My favorite way to remember a trip is to paint it. My favorite way to get over painter’s block is to do small paintings. Luckily this past year I took a lot of really great, beautiful trips so I had plenty of inspiration for when I wanted to do something small. Unfortunately, now my problem is that I want to move to the PNW (and I’m also running out of wall space). But these are good problems to have.
I love Crested Butte. Not only do I always have the best times there (birthday weekend snowboard trips with amazing people) but the scenery is top notch. It’s hard not to be inspired to paint these mountains. The beauty and the memories make Crested Butte one of my favorite subjects to paint.
This August I finally made it to the PNW and fell in love with Washington State and the national parks they have there. Unfortunately, during my visit the the British Columbia wildfires were going on so the sky was constantly filled with smoke and hid the mountains in haze. I still had amazing views since the North Cascades and Mount Rainier are simply breathtaking, but this presented a new challenge when trying to paint from the photographs I took. Everything had to have more muted colors and softer lines with essentially zero visible details. This required me to focus more on the movement of the brush strokes and use of color than in trying to capture finite details (which is always great/hard practice for my perfectionist brain). Luckily, using small canvases makes that challenge a bit easier.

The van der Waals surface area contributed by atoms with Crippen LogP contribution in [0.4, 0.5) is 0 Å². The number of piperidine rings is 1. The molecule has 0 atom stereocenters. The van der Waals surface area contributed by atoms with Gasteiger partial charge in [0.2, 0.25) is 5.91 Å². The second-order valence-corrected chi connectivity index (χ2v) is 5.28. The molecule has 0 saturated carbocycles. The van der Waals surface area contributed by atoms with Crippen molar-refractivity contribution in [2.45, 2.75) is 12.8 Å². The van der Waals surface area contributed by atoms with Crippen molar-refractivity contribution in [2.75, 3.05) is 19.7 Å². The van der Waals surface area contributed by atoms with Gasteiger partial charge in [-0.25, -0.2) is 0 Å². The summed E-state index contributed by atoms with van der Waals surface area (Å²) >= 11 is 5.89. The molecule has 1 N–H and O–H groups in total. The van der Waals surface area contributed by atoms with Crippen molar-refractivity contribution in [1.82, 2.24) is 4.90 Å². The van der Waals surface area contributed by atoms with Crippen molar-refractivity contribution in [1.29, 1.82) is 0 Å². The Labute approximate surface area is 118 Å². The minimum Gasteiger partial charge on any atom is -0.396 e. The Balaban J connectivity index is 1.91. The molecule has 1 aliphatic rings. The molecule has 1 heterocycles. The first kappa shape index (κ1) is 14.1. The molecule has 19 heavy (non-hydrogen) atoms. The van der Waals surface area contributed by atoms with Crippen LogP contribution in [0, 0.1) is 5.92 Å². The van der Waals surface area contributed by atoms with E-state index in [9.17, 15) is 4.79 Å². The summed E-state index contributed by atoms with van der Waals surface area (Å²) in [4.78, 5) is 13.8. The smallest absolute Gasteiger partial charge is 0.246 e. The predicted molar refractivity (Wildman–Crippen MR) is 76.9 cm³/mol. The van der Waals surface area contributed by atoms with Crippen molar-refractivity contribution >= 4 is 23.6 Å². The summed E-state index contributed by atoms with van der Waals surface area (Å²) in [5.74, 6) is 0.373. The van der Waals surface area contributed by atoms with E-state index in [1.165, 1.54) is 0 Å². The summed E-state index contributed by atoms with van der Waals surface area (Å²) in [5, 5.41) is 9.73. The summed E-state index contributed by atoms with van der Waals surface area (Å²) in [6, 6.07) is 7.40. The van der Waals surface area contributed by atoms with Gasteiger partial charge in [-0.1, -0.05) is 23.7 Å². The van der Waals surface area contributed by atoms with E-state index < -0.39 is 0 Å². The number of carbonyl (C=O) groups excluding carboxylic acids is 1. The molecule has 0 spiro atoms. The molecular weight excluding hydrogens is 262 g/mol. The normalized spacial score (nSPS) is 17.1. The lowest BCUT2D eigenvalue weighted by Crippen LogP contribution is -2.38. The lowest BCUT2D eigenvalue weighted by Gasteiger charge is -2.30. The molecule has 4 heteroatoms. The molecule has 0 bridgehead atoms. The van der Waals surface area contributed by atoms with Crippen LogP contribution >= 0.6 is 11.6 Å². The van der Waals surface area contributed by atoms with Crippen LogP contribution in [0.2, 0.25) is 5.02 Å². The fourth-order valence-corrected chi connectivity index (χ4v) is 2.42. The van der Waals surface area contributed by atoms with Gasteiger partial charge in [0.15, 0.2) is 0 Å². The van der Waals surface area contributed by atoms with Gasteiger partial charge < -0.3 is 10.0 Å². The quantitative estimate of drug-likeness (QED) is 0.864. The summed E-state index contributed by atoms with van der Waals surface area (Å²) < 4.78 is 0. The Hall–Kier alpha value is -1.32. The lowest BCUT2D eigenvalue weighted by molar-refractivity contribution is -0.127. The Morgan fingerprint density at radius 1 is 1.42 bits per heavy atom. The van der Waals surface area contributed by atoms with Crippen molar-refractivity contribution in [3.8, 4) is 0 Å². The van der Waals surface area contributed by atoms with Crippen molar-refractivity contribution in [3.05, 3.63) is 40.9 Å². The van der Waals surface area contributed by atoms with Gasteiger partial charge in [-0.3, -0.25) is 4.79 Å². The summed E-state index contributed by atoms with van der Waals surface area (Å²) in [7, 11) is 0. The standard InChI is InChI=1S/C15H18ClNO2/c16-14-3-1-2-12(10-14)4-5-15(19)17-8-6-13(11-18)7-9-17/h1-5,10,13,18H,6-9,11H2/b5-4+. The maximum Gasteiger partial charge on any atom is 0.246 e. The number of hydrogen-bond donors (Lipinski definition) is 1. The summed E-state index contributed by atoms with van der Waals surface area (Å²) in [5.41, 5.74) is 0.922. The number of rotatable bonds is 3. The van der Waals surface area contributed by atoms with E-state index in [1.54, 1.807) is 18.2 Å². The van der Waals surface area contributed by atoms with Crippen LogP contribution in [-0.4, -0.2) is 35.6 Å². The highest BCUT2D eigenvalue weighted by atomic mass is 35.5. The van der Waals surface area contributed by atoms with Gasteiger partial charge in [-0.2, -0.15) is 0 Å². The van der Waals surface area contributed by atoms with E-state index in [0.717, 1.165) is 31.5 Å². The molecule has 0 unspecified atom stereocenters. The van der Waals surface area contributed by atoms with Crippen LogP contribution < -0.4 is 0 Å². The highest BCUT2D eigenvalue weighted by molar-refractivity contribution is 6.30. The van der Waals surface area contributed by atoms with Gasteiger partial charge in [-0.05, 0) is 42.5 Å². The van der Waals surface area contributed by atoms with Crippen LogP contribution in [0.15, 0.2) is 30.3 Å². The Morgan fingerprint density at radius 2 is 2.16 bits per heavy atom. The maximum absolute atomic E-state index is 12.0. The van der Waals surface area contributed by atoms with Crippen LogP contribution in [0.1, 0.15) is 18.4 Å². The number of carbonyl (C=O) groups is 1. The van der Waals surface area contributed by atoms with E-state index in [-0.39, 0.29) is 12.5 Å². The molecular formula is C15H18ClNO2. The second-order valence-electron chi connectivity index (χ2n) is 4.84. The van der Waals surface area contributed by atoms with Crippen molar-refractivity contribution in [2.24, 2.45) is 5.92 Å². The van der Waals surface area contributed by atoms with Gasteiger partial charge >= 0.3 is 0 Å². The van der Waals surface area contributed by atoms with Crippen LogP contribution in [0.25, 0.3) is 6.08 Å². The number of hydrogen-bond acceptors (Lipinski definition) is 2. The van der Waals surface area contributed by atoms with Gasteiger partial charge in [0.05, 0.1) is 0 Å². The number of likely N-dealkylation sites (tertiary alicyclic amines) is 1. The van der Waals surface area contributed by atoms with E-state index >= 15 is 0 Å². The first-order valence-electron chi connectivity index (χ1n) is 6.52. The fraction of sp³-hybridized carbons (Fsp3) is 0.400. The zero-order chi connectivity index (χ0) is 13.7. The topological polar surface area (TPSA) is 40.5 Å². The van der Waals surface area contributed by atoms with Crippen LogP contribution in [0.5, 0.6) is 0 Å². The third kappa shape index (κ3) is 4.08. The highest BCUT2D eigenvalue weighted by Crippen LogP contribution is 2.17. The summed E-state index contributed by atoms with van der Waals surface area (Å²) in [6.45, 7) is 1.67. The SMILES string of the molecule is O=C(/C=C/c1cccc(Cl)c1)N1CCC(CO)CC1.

Acrylics have always been my strong suit. However, my style requires a lot of time and patience and recently I’ve had little of both. So in order to make me feel productive and challenge myself, I’ve picked up watercolors. Turns out, nice quality liquid watercolors are WAY more fun to use than the little crayola disk watercolors we got as elementary students.
I’m excited to see the progress I’ve made in such a small amount of time and how drastically different my watercolor technique is compared to my acrylics.
I also realized that making cards with watercolors is way more fun than trying to buy one from the store.
I’ve realized the best way to get out of an artist’s block is to think small. So I bought a bunch of little canvases, gathered up photos and ideas from recent trips, and then poured myself a bunch of coffee. So expect a bunch more little paintings.
My mom special requested a small painting of Portland headlight (one of the best pictures I took while in Maine last October) so I used one of my mini 4×4 canvases and happily obliged. Once again, quick small paintings helping me out of my painting slumps.
My friend (and former roomie), Sam, bought a condo a couple months ago and asked me to help fill her walls– which I obviously said “yes!” The first spot to fill was, of course, above the fireplace. She gave me a target canvas size, color preferences, and “aspens” and the rest was up to me. It was really great to work on my largest piece to date and it was my first piece to paint entirely without photo references. It may have taken me a long time (at least 39 hours) but I’m really glad with how it turned out.
The best part about the Jackalope Art fair was the feedback I got from people. I got a lot of great responses for all of my work, but the pieces that people liked the most (and that sold best) were my black and white mountain paintings/prints. That made me incredibly happy. My black and white mountains have really been my true style, but I began to doubt if people would be receptive to these pieces. After seeing that strangers actually do really like my mountains, I can get back to working more on these pieces in the new year. It was almost fitting that the first painting I completed in 2017 is of Resolution Bowl at Copper Mountain.
Time to go on even more trips to the mountains!